The 'Luke I Am Your Father' Moment For This Adopted Woman
Earlier this month KUOW introduced you to Lynne Hogan, 48, one of hundreds of Washington adoptees seeking information about their birth parents. A new law that took effect July 1 gave adoptees access to their birth records through the Washington State Department of Health.
KUOW’s Ruby de Luna recently caught up with Hogan when she received her birth records from the state health department.
Lynne Hogan filed her request for her birth records before July. A couple of weeks later, an envelope from the department of health came in the mail. She’s about to open it. She chuckles, “OK, this is like the 'Luke, I’m your father' moment.”
The first sheet she pulls out is her birth certificate.
“Wow, it doesn’t say the father,” she says. She scans the document for information about her birth mother. “She was 20 when she had me, and she was born in Minnesota,” she says. “That’s just crazy. That’s it.”
Hogan was thrilled to finally have a copy of her birth certificate. She then searched through the letter from the department to see if her birth mother is open to a meeting. “From this I can’t really tell if she was contacted or not because it doesn’t really tell me.”
It’s not clear whether Hogan has permission to get in touch with her birth mother. I put that question to State Registrar Christie Spice. Her office is responsible for collecting and maintaining vital records, including birth certificates.
The state tried to get the word out about the new law to give birth parents the option to maintain their privacy. But, Spice explains, there was no way for her office to individually contact all birth parents, especially with adoptions that took place decades ago.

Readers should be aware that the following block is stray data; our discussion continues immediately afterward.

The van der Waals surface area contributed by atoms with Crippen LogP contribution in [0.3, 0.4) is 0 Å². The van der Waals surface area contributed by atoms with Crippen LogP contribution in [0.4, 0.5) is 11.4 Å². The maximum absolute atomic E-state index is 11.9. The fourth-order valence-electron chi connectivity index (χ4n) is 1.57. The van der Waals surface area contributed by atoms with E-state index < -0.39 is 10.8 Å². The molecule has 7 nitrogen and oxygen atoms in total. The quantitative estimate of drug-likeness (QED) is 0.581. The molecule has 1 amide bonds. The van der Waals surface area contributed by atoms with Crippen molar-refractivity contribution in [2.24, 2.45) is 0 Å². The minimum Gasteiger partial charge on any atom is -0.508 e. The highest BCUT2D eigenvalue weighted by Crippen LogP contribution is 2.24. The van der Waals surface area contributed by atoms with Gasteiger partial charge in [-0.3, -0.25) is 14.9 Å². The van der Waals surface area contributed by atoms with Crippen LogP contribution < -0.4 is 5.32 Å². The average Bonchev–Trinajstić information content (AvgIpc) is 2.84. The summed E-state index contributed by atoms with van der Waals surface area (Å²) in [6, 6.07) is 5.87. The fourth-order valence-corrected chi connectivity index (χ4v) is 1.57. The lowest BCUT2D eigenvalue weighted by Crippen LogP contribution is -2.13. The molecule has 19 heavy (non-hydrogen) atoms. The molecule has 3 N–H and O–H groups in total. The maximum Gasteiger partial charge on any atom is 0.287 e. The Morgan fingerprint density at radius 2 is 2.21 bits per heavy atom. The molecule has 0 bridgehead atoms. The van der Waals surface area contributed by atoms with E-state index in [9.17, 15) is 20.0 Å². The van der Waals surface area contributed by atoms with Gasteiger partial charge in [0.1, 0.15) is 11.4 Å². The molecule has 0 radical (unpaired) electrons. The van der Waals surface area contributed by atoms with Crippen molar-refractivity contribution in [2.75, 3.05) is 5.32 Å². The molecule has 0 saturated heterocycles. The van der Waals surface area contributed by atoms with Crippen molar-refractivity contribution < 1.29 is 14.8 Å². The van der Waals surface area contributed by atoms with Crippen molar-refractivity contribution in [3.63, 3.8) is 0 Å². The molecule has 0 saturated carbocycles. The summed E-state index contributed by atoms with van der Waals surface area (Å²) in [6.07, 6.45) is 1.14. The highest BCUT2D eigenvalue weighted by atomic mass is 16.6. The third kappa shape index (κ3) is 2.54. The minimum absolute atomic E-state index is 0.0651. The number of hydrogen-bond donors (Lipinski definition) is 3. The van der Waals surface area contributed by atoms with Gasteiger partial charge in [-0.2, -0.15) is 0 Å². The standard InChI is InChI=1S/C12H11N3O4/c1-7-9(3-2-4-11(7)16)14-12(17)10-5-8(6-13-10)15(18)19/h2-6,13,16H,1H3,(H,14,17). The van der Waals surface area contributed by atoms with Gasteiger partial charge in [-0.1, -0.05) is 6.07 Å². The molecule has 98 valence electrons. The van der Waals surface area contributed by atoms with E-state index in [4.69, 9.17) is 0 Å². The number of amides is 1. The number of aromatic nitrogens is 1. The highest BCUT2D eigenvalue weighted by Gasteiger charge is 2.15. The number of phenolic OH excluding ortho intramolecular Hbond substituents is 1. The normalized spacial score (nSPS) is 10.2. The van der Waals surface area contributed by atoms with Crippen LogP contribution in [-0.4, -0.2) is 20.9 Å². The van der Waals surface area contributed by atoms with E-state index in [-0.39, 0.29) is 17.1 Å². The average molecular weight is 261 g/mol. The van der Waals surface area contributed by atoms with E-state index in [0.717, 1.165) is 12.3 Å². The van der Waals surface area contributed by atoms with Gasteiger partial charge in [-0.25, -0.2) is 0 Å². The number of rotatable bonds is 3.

She says since July of last year, birth parents have been able to file a contact preference form. It lets the office know whether to release birth certificates and whether they’re open to meeting their children. And if an adoptee receives a copy of the birth record, she says, it means the office didn’t hear from the birth parent, one way or the other.
“So the law says in that situation the default position is we release the record,” she says, “and I think it’s up to the adoptee to choose at this point whether or not to seek out contact.”
Spice says her office has received more than 1,400 requests from adoptees. Only 212 birth parents have filed forms; most have requested to keep their records sealed.
Hogan says she was hoping for more information, like learning that her birth mother would be open to meeting. “I really feel like I want to move forward, I would really like to contact her," she says.
“Now I have no plan except I know I’m going to contact her and it’s probably going to be a letter; a phone call is too jarring.”
Hogan says at least she has more information to work with — she has her birth mother’s full name and last known address.